Why is it time to reform CON laws?
BY RON SHULTIS
With the recent uptick in COVID-19 cases, fears of overwhelming our healthcare system’s capacity have understandably resurfaced. In fact, current hospitalization rates are higher now than in the spring during the first surge of the virus. Preserving the healthcare system’s capacity, namely hospital beds, was one of the original justifications for government lockdowns in order to “flatten the curve.”
However, this debate about whether we are adequately ensuring we have the ability to manage the growing cases and hospitalizations misses an important point: some of these worries about capacity are our own doing. Think about hospital beds as a market, with a “supply” and “demand.” Lockdowns and other restrictions are essentially designed to reduce “demand” for the hospital beds. Meanwhile, another option to policymakers is to simply increase supply in order to ensure people who need these services can get them. But how can policymakers increase the supply of hospital beds? Simple: repeal certificate of need (CON) laws.
As a recap, CON laws require providers to prove there is an unmet need in a community before they can expand or add new healthcare services in a specific geographic area. Imagine if Chick-fil-a had to prove to a government bureaucracy that a certain area had a shortage of chicken sandwich providers in order to open a restaurant in a new town, all while McDonald’s and Popeyes object to the agency saying they can more than adequately meet demand.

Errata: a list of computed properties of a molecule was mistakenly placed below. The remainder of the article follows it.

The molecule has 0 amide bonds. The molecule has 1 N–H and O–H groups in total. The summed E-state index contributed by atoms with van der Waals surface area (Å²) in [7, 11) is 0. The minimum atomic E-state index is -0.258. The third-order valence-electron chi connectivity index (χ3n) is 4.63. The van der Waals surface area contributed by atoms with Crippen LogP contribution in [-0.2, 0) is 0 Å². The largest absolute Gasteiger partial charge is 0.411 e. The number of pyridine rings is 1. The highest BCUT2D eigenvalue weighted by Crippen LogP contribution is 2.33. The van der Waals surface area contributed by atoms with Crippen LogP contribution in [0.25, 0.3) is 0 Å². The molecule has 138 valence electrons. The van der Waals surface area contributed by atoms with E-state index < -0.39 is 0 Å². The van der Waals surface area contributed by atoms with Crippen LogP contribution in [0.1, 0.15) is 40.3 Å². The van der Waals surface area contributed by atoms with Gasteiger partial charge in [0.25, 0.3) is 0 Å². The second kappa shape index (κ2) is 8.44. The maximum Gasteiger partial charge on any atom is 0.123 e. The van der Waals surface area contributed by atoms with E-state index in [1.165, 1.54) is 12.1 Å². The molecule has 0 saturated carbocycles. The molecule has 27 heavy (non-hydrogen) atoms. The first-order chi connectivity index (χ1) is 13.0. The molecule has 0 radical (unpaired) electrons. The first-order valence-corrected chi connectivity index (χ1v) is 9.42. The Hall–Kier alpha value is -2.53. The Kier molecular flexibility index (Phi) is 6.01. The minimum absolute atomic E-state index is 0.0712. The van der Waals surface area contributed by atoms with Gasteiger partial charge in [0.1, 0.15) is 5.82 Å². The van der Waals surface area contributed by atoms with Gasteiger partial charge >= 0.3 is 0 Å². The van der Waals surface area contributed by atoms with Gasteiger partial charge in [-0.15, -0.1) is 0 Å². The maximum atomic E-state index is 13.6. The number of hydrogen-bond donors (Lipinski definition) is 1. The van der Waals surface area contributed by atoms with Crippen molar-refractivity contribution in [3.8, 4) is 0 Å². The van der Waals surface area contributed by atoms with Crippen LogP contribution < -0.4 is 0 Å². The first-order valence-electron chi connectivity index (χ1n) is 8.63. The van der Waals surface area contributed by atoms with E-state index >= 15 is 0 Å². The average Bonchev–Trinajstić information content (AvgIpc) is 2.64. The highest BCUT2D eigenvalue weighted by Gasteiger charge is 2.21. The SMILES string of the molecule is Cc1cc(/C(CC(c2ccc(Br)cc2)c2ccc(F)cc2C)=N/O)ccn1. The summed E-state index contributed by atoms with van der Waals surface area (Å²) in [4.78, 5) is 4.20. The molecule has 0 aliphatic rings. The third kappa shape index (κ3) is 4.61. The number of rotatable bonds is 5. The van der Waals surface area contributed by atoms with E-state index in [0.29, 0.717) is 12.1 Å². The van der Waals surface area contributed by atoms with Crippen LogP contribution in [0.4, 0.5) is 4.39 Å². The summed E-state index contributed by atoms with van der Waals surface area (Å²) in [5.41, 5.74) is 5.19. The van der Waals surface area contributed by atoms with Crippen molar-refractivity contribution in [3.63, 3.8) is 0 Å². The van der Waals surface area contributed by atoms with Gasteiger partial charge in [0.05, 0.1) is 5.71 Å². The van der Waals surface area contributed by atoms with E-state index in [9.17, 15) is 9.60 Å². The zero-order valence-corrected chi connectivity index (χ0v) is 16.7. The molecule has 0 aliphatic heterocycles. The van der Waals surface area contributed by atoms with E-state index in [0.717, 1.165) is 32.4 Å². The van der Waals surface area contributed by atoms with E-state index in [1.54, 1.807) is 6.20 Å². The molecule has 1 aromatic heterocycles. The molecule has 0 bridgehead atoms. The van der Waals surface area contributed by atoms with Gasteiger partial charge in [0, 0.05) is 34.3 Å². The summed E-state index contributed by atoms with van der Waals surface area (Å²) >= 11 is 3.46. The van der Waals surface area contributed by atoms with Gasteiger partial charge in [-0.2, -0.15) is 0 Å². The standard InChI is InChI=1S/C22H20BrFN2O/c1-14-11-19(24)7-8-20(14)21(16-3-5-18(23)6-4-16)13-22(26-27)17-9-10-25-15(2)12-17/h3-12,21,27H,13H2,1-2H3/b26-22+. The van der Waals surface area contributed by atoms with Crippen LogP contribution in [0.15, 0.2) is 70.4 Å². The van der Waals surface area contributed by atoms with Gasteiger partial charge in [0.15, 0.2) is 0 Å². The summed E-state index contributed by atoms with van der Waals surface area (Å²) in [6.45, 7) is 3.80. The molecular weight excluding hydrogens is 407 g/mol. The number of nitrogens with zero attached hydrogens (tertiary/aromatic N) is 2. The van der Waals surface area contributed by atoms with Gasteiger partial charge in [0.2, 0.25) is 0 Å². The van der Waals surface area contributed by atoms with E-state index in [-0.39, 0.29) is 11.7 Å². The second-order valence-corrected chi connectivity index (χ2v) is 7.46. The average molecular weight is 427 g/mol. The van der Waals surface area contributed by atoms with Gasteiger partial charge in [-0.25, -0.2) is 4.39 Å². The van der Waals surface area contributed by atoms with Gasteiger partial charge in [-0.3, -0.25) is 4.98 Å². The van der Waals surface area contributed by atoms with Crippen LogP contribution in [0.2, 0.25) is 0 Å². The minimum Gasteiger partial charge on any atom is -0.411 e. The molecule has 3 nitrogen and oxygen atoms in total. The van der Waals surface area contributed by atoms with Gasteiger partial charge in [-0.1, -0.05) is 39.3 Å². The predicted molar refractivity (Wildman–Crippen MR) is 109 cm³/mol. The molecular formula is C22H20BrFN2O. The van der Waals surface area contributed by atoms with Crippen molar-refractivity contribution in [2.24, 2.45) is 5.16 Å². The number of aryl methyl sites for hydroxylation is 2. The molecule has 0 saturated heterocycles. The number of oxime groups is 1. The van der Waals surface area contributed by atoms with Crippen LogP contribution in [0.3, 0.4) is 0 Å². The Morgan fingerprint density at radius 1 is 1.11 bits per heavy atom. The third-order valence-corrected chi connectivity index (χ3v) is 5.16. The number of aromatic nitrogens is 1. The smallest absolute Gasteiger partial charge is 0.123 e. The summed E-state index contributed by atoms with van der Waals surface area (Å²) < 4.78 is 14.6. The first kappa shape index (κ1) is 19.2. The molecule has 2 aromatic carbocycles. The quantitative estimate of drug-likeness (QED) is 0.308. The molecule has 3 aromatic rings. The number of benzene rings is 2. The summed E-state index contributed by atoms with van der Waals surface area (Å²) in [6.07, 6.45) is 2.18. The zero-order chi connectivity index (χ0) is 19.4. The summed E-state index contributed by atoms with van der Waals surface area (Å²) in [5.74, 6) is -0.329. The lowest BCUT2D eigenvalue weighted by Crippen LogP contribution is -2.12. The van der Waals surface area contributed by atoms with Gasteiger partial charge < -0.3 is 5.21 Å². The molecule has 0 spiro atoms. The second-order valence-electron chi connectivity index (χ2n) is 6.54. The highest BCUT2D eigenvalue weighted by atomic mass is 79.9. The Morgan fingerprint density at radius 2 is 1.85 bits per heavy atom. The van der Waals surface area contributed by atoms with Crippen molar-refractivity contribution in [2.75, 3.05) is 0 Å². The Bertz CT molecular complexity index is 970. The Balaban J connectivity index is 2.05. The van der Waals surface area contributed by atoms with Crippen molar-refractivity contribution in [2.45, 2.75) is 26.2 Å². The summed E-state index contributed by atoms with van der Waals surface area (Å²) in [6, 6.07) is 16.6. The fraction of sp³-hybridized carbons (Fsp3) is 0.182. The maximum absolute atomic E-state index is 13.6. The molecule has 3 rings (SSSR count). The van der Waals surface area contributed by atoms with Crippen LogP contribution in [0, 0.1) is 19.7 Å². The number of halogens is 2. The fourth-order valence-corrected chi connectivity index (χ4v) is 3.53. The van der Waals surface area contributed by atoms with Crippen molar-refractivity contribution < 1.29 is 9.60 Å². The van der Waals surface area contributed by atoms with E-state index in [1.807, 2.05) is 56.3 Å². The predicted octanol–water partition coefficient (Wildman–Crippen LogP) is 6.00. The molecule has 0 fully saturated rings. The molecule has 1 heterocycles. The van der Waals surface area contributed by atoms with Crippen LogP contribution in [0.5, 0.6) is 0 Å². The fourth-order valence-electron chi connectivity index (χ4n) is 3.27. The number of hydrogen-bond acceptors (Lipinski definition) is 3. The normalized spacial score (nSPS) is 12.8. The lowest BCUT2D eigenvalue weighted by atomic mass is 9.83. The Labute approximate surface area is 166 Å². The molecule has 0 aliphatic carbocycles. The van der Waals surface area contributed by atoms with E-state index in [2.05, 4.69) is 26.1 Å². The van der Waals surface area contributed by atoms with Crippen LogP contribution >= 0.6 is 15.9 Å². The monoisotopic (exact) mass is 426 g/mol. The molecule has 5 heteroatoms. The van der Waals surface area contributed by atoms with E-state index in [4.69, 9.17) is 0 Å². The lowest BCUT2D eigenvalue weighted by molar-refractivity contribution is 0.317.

Here at Beacon, we have repeatedly called for repealing and reforming our state’s remaining CON laws. Currently, twenty different services and providers require a CON in Tennessee including hospital beds. These CONs increase costs to consumers and restrict access. This is so well known that in order to better fight the pandemic, Gov. Bill Lee temporarily suspended the need for a CON for hospital beds by executive order. If we have to suspend regulations in healthcare in order to fight a pandemic, what is the justification for them in the first place? Tennessee lawmakers should repeal all CONs, or at the least, reform the process for those that are not repealed. Just think, had the government not been involved in rationing and approving hospital beds for the past few decades, chances are we wouldn’t be worried about healthcare capacity in the first place.